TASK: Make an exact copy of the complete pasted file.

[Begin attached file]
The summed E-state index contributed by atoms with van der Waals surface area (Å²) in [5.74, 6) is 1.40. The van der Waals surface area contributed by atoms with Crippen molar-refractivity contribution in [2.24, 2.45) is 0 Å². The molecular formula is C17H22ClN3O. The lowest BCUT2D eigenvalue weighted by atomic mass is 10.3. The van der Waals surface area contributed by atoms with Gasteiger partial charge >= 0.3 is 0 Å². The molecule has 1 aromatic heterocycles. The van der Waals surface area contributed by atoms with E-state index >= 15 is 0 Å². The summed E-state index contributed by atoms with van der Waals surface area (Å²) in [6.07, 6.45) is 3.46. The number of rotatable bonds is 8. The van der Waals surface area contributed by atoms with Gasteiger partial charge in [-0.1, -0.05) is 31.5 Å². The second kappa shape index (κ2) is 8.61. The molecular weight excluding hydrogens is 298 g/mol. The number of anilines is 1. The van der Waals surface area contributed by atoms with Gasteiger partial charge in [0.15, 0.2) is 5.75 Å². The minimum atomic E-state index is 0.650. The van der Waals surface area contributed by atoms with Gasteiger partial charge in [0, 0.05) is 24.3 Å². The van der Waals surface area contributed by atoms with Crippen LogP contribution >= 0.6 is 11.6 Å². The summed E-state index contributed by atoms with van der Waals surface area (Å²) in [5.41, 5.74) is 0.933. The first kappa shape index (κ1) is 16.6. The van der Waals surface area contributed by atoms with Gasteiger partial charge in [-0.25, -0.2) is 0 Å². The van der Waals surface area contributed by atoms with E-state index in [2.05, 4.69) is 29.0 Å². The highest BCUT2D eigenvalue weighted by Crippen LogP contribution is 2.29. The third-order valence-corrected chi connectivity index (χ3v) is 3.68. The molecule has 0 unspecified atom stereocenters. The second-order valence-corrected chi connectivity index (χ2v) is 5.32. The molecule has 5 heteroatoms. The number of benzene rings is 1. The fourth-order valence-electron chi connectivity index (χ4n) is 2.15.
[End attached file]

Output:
The summed E-state index contributed by atoms with van der Waals surface area (Å²) in [5.74, 6) is 1.40. The van der Waals surface area contributed by atoms with Crippen molar-refractivity contribution in [2.24, 2.45) is 0 Å². The molecular formula is C17H22ClN3O. The lowest BCUT2D eigenvalue weighted by atomic mass is 10.3. The van der Waals surface area contributed by atoms with Gasteiger partial charge >= 0.3 is 0 Å². The molecule has 1 aromatic heterocycles. The van der Waals surface area contributed by atoms with E-state index >= 15 is 0 Å². The summed E-state index contributed by atoms with van der Waals surface area (Å²) in [6.07, 6.45) is 3.46. The number of rotatable bonds is 8. The van der Waals surface area contributed by atoms with Gasteiger partial charge in [-0.1, -0.05) is 31.5 Å². The second kappa shape index (κ2) is 8.61. The molecular weight excluding hydrogens is 298 g/mol. The number of anilines is 1. The van der Waals surface area contributed by atoms with Gasteiger partial charge in [0.15, 0.2) is 5.75 Å². The minimum atomic E-state index is 0.650. The van der Waals surface area contributed by atoms with Gasteiger partial charge in [0, 0.05) is 24.3 Å². The van der Waals surface area contributed by atoms with Crippen LogP contribution >= 0.6 is 11.6 Å². The summed E-state index contributed by atoms with van der Waals surface area (Å²) in [5.41, 5.74) is 0.933. The first kappa shape index (κ1) is 16.6. The van der Waals surface area contributed by atoms with Gasteiger partial charge in [-0.25, -0.2) is 0 Å². The van der Waals surface area contributed by atoms with E-state index in [2.05, 4.69) is 29.0 Å². The highest BCUT2D eigenvalue weighted by Crippen LogP contribution is 2.29. The third-order valence-corrected chi connectivity index (χ3v) is 3.68. The molecule has 0 unspecified atom stereocenters. The second-order valence-corrected chi connectivity index (χ2v) is 5.32. The molecule has 5 heteroatoms. The number of benzene rings is 1. The fourth-order valence-electron chi connectivity index (χ4n) is 2.15.